1 October 2005 Comparison between electrical and optical global clock distributions for CMOS integrated circuits
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Optical Engineering, 44(10), 105402 (2005). doi:10.1117/1.2113127
Abstract
CMOS technology downscaling is expected to encounter a metallic interconnect bottleneck in the near future due to increasing delays of global on-chip interconnects, signal distortion, and timing uncertainty (skew and jitter), as well as power consumption. Silicon-compatible integration of optical on-chip interconnects is presented as an alternative solution. Integrated optics using silicon-on-insulator single-mode waveguides, Si-based modulators, and Ge photodetectors offers a feasible way to distribute the global clock over the whole chip. Taking into account the photodetectors' characteristics, with a CMOS-inverter-based transimpedance front-end amplifier and additional gain stages to ensure sufficient voltage swing, the performance of optical global clock distributions is compared with that of their metallic counterparts. The main advantages brought by optics include signal propagation with negligible distortion over centimeter-long distances (pulse spreading <1% of the clock period at a frequency of 100 GHz), reduction of skew and jitter in comparison with electrical repeater lines (optical skew/jitter <3% to 4% at a frequency of 50 GHz), lower sensitivity to temperature variations (optical delay variation <1.8% for a 100-K variation), and reduction of the total chip power consumption (negligible power consumption for the global clock distribution: <70 mW).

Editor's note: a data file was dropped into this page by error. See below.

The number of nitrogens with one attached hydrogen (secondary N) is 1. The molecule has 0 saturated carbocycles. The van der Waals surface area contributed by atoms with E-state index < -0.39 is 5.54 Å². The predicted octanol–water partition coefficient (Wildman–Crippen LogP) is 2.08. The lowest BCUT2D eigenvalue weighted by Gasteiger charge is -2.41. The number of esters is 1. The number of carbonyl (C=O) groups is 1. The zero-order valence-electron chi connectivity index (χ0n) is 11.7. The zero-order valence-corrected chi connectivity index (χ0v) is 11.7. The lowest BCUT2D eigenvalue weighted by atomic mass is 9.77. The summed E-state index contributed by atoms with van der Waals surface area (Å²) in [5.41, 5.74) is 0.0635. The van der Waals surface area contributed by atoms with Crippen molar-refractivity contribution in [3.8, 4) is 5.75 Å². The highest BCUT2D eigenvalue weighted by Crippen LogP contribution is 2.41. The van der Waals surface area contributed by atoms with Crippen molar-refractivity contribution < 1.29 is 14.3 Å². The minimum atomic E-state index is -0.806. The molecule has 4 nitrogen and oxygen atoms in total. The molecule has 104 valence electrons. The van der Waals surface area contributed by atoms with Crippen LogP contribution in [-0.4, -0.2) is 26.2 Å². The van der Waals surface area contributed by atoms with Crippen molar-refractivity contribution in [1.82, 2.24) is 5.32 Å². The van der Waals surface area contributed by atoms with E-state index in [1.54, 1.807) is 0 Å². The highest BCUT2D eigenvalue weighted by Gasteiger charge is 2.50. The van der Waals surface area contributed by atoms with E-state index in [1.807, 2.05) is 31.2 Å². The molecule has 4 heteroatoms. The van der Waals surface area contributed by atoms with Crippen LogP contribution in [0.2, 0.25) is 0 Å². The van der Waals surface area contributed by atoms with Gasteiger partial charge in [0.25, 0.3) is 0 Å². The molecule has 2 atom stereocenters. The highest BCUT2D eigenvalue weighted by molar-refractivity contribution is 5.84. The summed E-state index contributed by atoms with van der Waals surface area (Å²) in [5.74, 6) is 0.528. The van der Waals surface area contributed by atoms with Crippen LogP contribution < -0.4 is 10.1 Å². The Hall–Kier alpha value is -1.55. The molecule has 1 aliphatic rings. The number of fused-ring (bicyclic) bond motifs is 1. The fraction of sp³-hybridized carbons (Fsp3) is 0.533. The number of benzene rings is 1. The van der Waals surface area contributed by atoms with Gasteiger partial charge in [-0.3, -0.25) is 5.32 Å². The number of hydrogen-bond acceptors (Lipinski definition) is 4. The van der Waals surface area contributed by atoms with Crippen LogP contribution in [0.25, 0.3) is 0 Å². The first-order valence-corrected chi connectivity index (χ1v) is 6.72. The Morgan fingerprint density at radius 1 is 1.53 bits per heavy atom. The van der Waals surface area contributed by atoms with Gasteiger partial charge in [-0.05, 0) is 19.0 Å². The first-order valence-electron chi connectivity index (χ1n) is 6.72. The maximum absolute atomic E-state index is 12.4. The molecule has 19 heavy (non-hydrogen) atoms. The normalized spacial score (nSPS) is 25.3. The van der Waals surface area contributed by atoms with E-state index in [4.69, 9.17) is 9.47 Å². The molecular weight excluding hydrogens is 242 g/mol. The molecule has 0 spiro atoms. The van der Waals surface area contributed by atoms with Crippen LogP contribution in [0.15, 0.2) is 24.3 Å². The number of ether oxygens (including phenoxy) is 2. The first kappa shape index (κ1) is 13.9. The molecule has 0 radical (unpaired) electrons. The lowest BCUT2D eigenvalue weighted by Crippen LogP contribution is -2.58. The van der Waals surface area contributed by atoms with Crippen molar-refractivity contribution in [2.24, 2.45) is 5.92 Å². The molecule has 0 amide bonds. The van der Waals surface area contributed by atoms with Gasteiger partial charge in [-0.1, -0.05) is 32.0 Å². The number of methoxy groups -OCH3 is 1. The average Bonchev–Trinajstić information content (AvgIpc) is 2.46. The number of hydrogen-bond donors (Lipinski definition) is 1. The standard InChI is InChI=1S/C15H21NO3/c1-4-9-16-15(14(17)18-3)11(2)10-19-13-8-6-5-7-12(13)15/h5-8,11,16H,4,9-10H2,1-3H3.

Eric Cassan, Delphine Marris-Morini, Mathieu Rouvière, Laurent Vivien, Suzanne C. Laval, "Comparison between electrical and optical global clock distributions for CMOS integrated circuits," Optical Engineering 44(10), 105402 (1 October 2005). https://doi.org/10.1117/1.2113127
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